On behalf of President Obama and all the people of the United States, I have come to Rwanda to join with Rwandans and people from all around the world to express our enduring grief and sadness at the momentous crime that transpired in this country two decades ago. The Rwandan genocide is a devastating reminder that nightmares seemingly beyond imagination can, in fact, take place.
On this solemn day of sorrow and remembrance, we come together to honor those who survived, mourn those who perished, and move forward with the unfinished tasks of accountability, healing, and reconciliation. In so doing, we are encouraged by the remarkable progress Rwandans have made in rebuilding their society, particularly in the areas of education, agriculture, women’s empowerment, and health. Deeply conscious of the human costs of mass violence, Rwanda has also been a prominent and effective contributor to international peacekeeping operations, including the African Union mission now underway in the Central African Republic.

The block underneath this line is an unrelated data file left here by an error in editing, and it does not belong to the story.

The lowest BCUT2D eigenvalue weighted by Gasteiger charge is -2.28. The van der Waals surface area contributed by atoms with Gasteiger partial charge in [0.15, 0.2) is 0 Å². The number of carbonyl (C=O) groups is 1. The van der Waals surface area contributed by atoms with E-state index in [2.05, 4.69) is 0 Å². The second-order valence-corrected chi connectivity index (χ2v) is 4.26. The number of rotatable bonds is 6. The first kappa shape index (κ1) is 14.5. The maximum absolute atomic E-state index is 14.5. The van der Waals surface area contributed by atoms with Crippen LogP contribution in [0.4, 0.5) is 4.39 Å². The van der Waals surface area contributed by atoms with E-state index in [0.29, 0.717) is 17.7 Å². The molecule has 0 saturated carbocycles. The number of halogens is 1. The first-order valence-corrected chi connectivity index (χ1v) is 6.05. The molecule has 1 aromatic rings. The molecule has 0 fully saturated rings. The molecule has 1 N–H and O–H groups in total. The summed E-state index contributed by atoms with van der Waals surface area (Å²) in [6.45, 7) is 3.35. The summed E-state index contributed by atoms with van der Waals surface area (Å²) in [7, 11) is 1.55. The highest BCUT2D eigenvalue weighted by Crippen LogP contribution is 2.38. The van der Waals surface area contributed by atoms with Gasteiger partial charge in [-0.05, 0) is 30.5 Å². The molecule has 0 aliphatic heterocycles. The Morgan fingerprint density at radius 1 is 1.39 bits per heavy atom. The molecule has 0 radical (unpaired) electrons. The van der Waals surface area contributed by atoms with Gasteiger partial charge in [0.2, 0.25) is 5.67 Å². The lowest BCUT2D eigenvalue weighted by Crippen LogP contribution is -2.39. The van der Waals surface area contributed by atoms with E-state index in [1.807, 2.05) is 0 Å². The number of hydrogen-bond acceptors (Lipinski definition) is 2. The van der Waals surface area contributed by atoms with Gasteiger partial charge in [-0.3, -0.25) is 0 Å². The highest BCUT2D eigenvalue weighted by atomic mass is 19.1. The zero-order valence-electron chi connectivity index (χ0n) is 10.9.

The United States affirms its commitment to support Rwanda and all the countries in the Great Lakes region as they endeavor, with UN assistance, to end the threat posed by irregular armed groups, including the Democratic Forces for the Liberation of Rwanda (FDLR) which are led by those who perpetrated the genocide in 1994.
As individuals and nations, we lack the power to rewind history; we cannot restore life to the hundreds of thousands of men, women and children who were so ruthlessly deprived of life twenty years ago. But we do have the power to honor the memory of those who were lost; to strive to prevent future genocides; and to join forces across every boundary of geography, culture, ethnicity, and creed to foster a climate of mutual understanding, shared respect, and lasting peace.
- Cross posted from the U.S. Mission to the UN